Genetically modified food or feed imports cannot be permitted, if Indian farmers do not have the freedom to cultivate the same here.

Green groups are up in arms against the Government’s decision to allow duty-free imports of soyabean meal. While more often than not, their opposition stems from a purely ideological position on genetically modified (GM) organisms or transgenic technologies, in this case though, they have a point. The bulk of soyabean traded internationally — especially the crop from the three leading producers, the US, Brazil and Argentina — incorporate alien genes that confer resistance to insect pests or allow the plant to withstand herbicide application. India currently does not grow any GM soyabean, even while it imports 1-1.5 million tonnes (mt) of soya-oil annually. But oil, by virtue of not containing any protein, is free of GM matter. The same cannot be said about soya-meal, the protein-rich cake remaining after oil is extracted from the bean. By permitting imports of de-oiled cake at zero duty, the Government has effectively opened the country’s doors to GM soyabean — unless, of course, it says that only non-GM material can come in. The latter condition would, however, make imports itself unviable.

The Government should rethink its latest move. Not because GM technology is bad, as the Greens would claim, but because transgenic soyabean cultivation is prohibited in India. The Government has so far granted commercial planting clearance for only GM cotton, containing genes from Bacillus thuringiensis or Bt soil bacteria. The only other crops slated for release in farmers’ fields in the next couple of years are corn and cotton, harbouring both insect resistance (Bt) and glyphosate herbicide tolerance traits. When farmers in Madhya Pradesh or Maharashtra cannot grow GM soyabean — for which nobody has even sought regulatory trial approvals — how can the same crop raised by American or Brazilian farmers be deemed as safe for consumption in India? Nor can the fact that Indian livestock are already consuming oil-cake from Bt cottonseed — without any demonstrable adverse effects — be justification for allowing feed manufacturers here to use imported GM soya-meal. That would only be discriminating against Indian soyabean growers.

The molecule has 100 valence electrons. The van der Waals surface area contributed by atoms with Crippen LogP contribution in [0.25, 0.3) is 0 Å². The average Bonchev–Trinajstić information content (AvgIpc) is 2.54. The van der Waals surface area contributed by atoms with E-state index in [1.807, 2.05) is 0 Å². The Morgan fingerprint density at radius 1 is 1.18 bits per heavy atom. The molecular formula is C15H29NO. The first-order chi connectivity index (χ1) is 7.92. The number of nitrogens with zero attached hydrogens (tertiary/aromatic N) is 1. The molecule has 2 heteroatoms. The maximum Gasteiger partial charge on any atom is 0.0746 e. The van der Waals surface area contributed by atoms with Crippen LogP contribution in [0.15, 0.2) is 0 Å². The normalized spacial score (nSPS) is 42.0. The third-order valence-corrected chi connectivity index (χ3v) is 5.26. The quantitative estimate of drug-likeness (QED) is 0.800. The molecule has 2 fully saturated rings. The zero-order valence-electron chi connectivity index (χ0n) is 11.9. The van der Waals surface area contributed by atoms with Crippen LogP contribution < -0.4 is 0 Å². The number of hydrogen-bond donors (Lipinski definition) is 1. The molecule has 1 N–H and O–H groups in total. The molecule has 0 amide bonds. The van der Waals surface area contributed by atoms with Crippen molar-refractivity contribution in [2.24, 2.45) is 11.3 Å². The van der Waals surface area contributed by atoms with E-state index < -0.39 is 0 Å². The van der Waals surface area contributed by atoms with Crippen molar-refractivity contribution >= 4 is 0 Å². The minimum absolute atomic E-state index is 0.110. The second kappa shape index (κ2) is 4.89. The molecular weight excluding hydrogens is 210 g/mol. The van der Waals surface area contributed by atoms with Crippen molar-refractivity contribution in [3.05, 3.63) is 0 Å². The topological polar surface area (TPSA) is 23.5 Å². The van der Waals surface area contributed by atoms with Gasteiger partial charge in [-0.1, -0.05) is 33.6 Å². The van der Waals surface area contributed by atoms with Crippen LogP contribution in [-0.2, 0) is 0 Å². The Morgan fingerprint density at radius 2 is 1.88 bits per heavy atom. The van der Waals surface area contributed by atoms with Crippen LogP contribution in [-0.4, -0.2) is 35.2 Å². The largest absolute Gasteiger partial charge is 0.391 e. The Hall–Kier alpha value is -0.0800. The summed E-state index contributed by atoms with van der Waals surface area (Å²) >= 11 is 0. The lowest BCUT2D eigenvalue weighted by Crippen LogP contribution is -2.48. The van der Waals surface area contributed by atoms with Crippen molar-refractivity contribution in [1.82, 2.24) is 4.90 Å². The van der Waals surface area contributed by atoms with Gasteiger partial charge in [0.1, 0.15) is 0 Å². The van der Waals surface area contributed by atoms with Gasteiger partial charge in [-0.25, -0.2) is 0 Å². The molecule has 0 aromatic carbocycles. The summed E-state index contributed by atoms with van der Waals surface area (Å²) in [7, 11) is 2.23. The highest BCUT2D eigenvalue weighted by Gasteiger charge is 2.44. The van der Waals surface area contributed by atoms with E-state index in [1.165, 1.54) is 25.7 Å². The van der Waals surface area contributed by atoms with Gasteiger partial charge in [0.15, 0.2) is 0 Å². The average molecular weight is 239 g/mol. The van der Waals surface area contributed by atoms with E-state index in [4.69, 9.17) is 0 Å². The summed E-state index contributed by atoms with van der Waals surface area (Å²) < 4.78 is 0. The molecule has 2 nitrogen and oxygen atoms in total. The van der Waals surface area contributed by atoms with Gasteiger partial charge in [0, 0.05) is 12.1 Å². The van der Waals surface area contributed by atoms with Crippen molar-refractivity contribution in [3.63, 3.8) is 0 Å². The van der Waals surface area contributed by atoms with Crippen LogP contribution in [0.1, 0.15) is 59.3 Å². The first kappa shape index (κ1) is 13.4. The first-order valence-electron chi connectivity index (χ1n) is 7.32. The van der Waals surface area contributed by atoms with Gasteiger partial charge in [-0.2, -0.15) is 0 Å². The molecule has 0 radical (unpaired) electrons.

The decision to scrap import duties on de-oiled cakes — including that from sunflower, canola and mustard-seed — has been taken ostensibly with a view to address domestic shortages of feed material arising from a poor monsoon. The Government is, at the same time, not keen to clamp down on oil-meal exports: In 2011-12, almost four mt of soya-meal alone got shipped out, fetching over Rs 7,000 crore in foreign exchange. While curbs on exports are certainly not advisable, that still cannot be a reason to open up imports without going through the bio-safety and other regulatory procedures governing GM food/feed imports prescribed by the Genetic Engineering Appraisal Committee. It is quite possible some of these regulations, pertaining to both imports as well as approvals for domestic cultivation, are out of sync with the country’s growing food requirements. But till they are there, they cannot be sidestepped.

(This article was published on August 5, 2012)
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